LONDON, Dec. 8 (Xinhua) -- The wave of strikes over pay that has hit the United Kingdom (UK) since the early days of December appears to continue unabated, and the labor actions now also threaten traffic at the country's airports and railway stations. Public discontent is on the rise.
Border Force workers at locations in England, Scotland and Wales, including the country's biggest airport Heathrow, plan to go on strike for eight days in December, the Public and Commercial Services Union (PCS) said on Wednesday.
The industrial action comes after 100,000 PCS members in government departments and other public bodies voted to walk out demanding a 10 percent pay rise, pensions justice and job security.
"Like so many workers, our members are struggling with the cost-of-living crisis. They are desperate," PCS General Secretary Mark Serwotka said.
UK Home Secretary Suella Braverman on Thursday urged people who plan to travel abroad to "think carefully" because they may well be impacted.
The National Union of Rail, Maritime and Transport Workers (RMT) also announced on Wednesday that an industrial action by more than 40,000 railway workers throughout December, including the Christmas holidays, will go ahead as scheduled.
On Sunday, the RMT rejected a 4 percent pay rise offer in 2022 and 2023 from the Rail Delivery Group (RDG), which represents 14 train companies, noting that the offer was conditional on RMT members accepting significant changes to working practices and huge job losses.
"We have rejected this offer as it does not meet any of our criteria for securing a settlement on long-term job security, a decent pay rise and protecting working conditions," RMT General Secretary Mick Lynch said.
The union said a resolution to the dispute is now further away. The RDG has urged passengers to plan journeys in advance and only travel by train if necessary during the strikes.
Simultaneously, more than 10,000 ambulance workers have also decided to go on strike across England and Wales later this month.
"Demoralised and downtrodden, they've faced twelve years of Conservative cuts to the service and their pay packets, fought on the frontline of a global pandemic and now face the worst cost-of-living crisis in a generation," Rachel Harrison, national secretary at the GMB union, said.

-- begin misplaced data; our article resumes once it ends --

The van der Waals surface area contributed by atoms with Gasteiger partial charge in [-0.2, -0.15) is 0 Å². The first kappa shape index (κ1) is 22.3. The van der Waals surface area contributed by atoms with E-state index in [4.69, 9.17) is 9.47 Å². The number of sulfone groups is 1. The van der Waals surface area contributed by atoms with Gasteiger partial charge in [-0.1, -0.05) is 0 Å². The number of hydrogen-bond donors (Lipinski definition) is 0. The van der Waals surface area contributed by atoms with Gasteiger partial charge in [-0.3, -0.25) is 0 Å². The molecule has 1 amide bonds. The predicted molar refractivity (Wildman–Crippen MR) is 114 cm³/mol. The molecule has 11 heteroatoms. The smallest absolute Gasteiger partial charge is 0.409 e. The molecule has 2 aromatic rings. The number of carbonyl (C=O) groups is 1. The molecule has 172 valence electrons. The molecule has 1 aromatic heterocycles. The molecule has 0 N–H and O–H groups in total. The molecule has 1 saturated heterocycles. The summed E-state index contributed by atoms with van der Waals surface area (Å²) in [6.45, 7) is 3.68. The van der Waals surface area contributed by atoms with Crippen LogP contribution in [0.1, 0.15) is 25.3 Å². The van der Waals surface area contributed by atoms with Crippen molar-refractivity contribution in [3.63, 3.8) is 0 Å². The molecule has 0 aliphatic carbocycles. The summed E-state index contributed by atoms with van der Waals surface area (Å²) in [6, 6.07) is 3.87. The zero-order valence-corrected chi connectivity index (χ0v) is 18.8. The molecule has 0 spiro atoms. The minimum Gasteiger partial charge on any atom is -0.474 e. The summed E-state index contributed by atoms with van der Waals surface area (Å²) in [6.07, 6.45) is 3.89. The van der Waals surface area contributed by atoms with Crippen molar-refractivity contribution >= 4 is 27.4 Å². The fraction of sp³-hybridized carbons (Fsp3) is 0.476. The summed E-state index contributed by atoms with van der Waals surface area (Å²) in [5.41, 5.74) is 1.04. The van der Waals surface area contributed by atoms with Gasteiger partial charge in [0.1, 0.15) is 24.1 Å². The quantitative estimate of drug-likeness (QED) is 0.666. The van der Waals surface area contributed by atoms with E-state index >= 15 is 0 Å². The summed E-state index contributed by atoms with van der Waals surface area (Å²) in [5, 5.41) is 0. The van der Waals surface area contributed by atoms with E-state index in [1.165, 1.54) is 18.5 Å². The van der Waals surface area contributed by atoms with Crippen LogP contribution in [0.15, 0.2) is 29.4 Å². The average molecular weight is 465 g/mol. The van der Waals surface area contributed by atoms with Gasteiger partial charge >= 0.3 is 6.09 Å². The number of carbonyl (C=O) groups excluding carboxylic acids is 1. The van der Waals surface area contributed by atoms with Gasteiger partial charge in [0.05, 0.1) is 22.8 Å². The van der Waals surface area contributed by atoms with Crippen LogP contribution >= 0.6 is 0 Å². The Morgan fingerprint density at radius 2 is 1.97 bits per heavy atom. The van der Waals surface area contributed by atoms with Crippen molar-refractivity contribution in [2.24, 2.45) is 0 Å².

PUBLIC ANGER RISES
One in eight UK businesses was affected by industrial action in October, the Office for National Statistics (ONS) said in early December. More than a quarter of those businesses said they were unable to obtain necessary goods for their business.
The walkouts have taken a huge economic toll and have had a huge impact on day-to-day life. Economists have assessed that the first wave of rail strikes alone, in June 2022, cost the UK economy nearly 100 million British pounds (122 million U.S. dollars), according to a government report.
The rail strikes impacting the Christmas weekend "will be hugely damaging for hospitality businesses, their workers and their customers as it seems almost guaranteed that we will be facing a heavily disrupted Christmas for the third year in a row," UKHospitality Chief Executive Kate Nicholls commented.
Nicholls estimated that the cost of these strikes already stood at 1.5 billion pounds in lost sales. "It's incredibly frustrating that a solution has yet to be reached to avoid this disruption during the golden month of trade for our sector," she said.
Michael Kill, chief executive officer at the Night Time Industries Association, a not-for-profit trade body, also described the strikes during the Christmas holidays as "the death knell" for many business.
"These businesses are suffering heavily, with thousands of bookings being canceled and some attempting to bring bookings forward to avoid the strike action, creating further chaos," Kill said.
He added that public opinion is clearly shifting, "with many angry at being unable to enjoy a traditional festive period after three years of disruptions."
In early December, the data analytics firm YouGov found that the public's perception of the country's trade unions had turned markedly negative since June. "Britons are now more likely to say they think trade unions can take strike action too easily and that there should be more restrictions on them," the survey showed. (1 British pound = 1.22 U.S. dollar)